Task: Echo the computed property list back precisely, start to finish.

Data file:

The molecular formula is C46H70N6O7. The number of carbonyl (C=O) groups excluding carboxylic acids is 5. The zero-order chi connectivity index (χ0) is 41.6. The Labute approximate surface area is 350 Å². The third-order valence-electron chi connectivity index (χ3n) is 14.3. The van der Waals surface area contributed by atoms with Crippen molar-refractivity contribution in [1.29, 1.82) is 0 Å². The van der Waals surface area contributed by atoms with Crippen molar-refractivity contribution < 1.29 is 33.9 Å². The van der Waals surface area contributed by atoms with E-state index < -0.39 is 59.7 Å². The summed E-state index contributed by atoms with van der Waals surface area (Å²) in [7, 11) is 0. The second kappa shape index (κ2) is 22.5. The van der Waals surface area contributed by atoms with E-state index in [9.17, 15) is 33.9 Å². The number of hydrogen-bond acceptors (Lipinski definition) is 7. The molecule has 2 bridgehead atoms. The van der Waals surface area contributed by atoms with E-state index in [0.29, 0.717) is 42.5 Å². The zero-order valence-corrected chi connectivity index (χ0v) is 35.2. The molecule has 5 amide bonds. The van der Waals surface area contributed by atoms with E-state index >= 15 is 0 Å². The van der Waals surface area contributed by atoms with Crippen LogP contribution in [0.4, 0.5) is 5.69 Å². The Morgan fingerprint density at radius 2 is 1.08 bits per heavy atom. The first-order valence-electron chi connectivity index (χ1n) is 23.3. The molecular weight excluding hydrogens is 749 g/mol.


The molecular formula is C46H70N6O7. The number of carbonyl (C=O) groups excluding carboxylic acids is 5. The zero-order chi connectivity index (χ0) is 41.6. The Labute approximate surface area is 350 Å². The third-order valence-electron chi connectivity index (χ3n) is 14.3. The van der Waals surface area contributed by atoms with Crippen molar-refractivity contribution in [1.29, 1.82) is 0 Å². The van der Waals surface area contributed by atoms with Crippen molar-refractivity contribution < 1.29 is 33.9 Å². The van der Waals surface area contributed by atoms with E-state index < -0.39 is 59.7 Å². The summed E-state index contributed by atoms with van der Waals surface area (Å²) in [7, 11) is 0. The second kappa shape index (κ2) is 22.5. The van der Waals surface area contributed by atoms with E-state index in [9.17, 15) is 33.9 Å². The number of hydrogen-bond acceptors (Lipinski definition) is 7. The molecule has 2 bridgehead atoms. The van der Waals surface area contributed by atoms with E-state index in [0.29, 0.717) is 42.5 Å². The zero-order valence-corrected chi connectivity index (χ0v) is 35.2. The molecule has 5 amide bonds. The van der Waals surface area contributed by atoms with E-state index >= 15 is 0 Å². The van der Waals surface area contributed by atoms with Crippen LogP contribution in [0.4, 0.5) is 5.69 Å². The Morgan fingerprint density at radius 2 is 1.08 bits per heavy atom. The first-order valence-electron chi connectivity index (χ1n) is 23.3. The molecular weight excluding hydrogens is 749 g/mol.